Let’s be honest, we can’t all be William Faulkner, or any other writer who writes classic novels within just a few weeks (possibly) or months. Sometimes creating a cohesive, well-written body of work takes years, even decades. It’s a huge undertaking, and it requires a lot of time, effort, writing techniques you’ve learned and practiced, and skill to put together. The brainpower alone needed to make a great story can sometimes take a lot out of you. But you persevere. You keep going despite having to write at odd hours, despite knowing you need to edit later, despite the blank page that stares back at you.
So what happens when you start to lose your passion for your work? I would go so far as to say that passion is one of the most important puzzle pieces to a great story, but sometimes it’s just not there. It’s fizzled out. What do you do when your interest and drive in your book just seems to die? Here are few things to keep in mind.
Take a Step Back
This is one of the most common things other writers will tell you, and for good reason. Sometimes you need to clear your head of all your doubts and fears and frustrations with the story currently in front of you. Even if you’re still driven by your subject matter, all these negative feelings weigh down on you. If you don’t get rid of what ties you down, those thoughts only get louder and you get more frustrated, which keeps you from getting any work done on it at all, and it can be hard to stay passionate about something you’re constantly frustrated with. If you take a step back, you’ll give yourself the opportunity to sort out those thoughts and evaluate just what exactly it is that’s made it hard to keep going.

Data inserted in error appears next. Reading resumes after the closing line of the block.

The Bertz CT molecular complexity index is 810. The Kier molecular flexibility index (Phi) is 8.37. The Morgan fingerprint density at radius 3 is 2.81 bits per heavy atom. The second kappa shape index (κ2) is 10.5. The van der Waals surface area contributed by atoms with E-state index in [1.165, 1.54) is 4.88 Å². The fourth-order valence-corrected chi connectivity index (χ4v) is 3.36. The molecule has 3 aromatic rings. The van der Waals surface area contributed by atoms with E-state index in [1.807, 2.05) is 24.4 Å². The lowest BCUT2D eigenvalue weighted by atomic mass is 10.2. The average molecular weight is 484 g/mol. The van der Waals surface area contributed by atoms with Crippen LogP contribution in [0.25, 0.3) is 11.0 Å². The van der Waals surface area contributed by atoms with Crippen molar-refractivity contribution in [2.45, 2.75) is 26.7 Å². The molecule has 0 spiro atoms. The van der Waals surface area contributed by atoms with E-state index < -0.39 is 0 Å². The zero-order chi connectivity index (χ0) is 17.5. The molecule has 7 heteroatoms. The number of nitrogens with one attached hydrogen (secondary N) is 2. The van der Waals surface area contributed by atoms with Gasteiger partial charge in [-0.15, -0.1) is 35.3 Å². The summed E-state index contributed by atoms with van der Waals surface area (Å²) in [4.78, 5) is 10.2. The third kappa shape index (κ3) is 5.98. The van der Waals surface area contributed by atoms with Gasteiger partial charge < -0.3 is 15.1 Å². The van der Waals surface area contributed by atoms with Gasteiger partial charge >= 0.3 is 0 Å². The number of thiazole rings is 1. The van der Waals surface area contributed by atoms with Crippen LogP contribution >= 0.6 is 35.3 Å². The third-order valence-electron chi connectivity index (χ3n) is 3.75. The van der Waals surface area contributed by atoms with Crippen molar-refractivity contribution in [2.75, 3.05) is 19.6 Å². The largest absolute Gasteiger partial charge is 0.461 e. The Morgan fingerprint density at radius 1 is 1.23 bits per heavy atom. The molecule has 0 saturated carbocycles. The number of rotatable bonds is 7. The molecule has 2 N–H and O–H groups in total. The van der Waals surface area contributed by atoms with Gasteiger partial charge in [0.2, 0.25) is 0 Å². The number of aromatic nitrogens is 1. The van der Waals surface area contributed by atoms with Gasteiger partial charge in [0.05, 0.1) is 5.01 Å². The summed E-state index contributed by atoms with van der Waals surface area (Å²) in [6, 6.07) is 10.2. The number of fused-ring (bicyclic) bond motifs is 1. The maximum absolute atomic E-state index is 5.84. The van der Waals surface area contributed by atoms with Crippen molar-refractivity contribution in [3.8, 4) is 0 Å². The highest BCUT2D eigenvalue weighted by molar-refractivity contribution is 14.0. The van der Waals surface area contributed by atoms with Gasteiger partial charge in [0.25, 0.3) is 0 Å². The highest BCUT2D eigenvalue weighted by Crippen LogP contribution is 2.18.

“But Emma,” I hear you say, “If I do step back, the passion will fade forever!” Not necessarily. You’ll give yourself time to calm down and organize, and when you get back into the swing of things, your passion for your work will only be renewed. You’ll end up preserving your passion and interest now that you’ve gotten the unnecessary and negative mindsets out of the way and you’ve now rediscovered what makes you excited about your work in the first place. Take the time to reinforce positive ideas if self-doubt and frustration makes you lose your passion. Plan new ideas and directions or further outline your story if the story itself isn’t where you want it to be. Just be sure you’re working and moving forward. It can be hard to keep going and cultivate the passion you believe you lost, but there’s always a chance of getting it back, no matter how long it takes.
Evaluate What’s Not Working for You
After taking a step back, it’s time for the next big step. Figure out what you’re doing that needs to change. Is the idea just not working? Is it the way you write? Is it where the story is going? Because sometimes if your work isn’t going the way you want it to you lose your passion for it. You start to think that you’re too far in to go back and fix EVERYTHING and that maybe this idea isn’t as good as you thought it would be. Maybe you should shelve this idea and move on to something more practical.